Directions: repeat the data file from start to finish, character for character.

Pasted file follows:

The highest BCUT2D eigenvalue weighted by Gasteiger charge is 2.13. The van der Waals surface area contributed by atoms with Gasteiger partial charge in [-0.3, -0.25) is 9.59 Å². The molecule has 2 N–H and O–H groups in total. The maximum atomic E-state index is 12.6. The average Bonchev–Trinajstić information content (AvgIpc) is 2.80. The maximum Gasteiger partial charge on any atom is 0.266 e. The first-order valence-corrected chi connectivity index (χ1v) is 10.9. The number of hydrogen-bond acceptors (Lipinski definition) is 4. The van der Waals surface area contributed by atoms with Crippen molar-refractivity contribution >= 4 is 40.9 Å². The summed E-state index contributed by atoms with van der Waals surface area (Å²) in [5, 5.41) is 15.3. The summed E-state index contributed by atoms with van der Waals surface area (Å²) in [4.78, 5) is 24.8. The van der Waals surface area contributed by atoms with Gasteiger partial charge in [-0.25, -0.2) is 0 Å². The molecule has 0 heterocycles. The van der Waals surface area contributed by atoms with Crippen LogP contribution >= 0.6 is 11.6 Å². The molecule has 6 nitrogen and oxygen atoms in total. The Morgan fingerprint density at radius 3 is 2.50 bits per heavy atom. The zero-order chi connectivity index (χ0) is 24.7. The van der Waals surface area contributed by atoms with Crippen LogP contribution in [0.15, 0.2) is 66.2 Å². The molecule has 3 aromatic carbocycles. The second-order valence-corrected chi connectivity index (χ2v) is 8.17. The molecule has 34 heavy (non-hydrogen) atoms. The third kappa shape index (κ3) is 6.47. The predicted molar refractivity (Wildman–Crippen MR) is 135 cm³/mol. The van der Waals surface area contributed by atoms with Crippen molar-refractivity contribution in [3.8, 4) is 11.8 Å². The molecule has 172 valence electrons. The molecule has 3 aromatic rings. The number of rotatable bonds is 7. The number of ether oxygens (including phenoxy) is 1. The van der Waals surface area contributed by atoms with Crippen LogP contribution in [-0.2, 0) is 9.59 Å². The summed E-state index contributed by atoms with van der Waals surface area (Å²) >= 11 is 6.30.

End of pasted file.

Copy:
The highest BCUT2D eigenvalue weighted by Gasteiger charge is 2.13. The van der Waals surface area contributed by atoms with Gasteiger partial charge in [-0.3, -0.25) is 9.59 Å². The molecule has 2 N–H and O–H groups in total. The maximum atomic E-state index is 12.6. The average Bonchev–Trinajstić information content (AvgIpc) is 2.80. The maximum Gasteiger partial charge on any atom is 0.266 e. The first-order valence-corrected chi connectivity index (χ1v) is 10.9. The number of hydrogen-bond acceptors (Lipinski definition) is 4. The van der Waals surface area contributed by atoms with Crippen molar-refractivity contribution >= 4 is 40.9 Å². The summed E-state index contributed by atoms with van der Waals surface area (Å²) in [5, 5.41) is 15.3. The summed E-state index contributed by atoms with van der Waals surface area (Å²) in [4.78, 5) is 24.8. The van der Waals surface area contributed by atoms with Gasteiger partial charge in [-0.25, -0.2) is 0 Å². The molecule has 0 heterocycles. The van der Waals surface area contributed by atoms with Crippen LogP contribution >= 0.6 is 11.6 Å². The molecule has 6 nitrogen and oxygen atoms in total. The Morgan fingerprint density at radius 3 is 2.50 bits per heavy atom. The zero-order chi connectivity index (χ0) is 24.7. The van der Waals surface area contributed by atoms with Crippen LogP contribution in [0.15, 0.2) is 66.2 Å². The molecule has 3 aromatic carbocycles. The second-order valence-corrected chi connectivity index (χ2v) is 8.17. The molecule has 34 heavy (non-hydrogen) atoms. The third kappa shape index (κ3) is 6.47. The predicted molar refractivity (Wildman–Crippen MR) is 135 cm³/mol. The van der Waals surface area contributed by atoms with Crippen molar-refractivity contribution in [3.8, 4) is 11.8 Å². The molecule has 172 valence electrons. The molecule has 3 aromatic rings. The number of rotatable bonds is 7. The number of ether oxygens (including phenoxy) is 1. The van der Waals surface area contributed by atoms with Crippen LogP contribution in [-0.2, 0) is 9.59 Å². The summed E-state index contributed by atoms with van der Waals surface area (Å²) >= 11 is 6.30.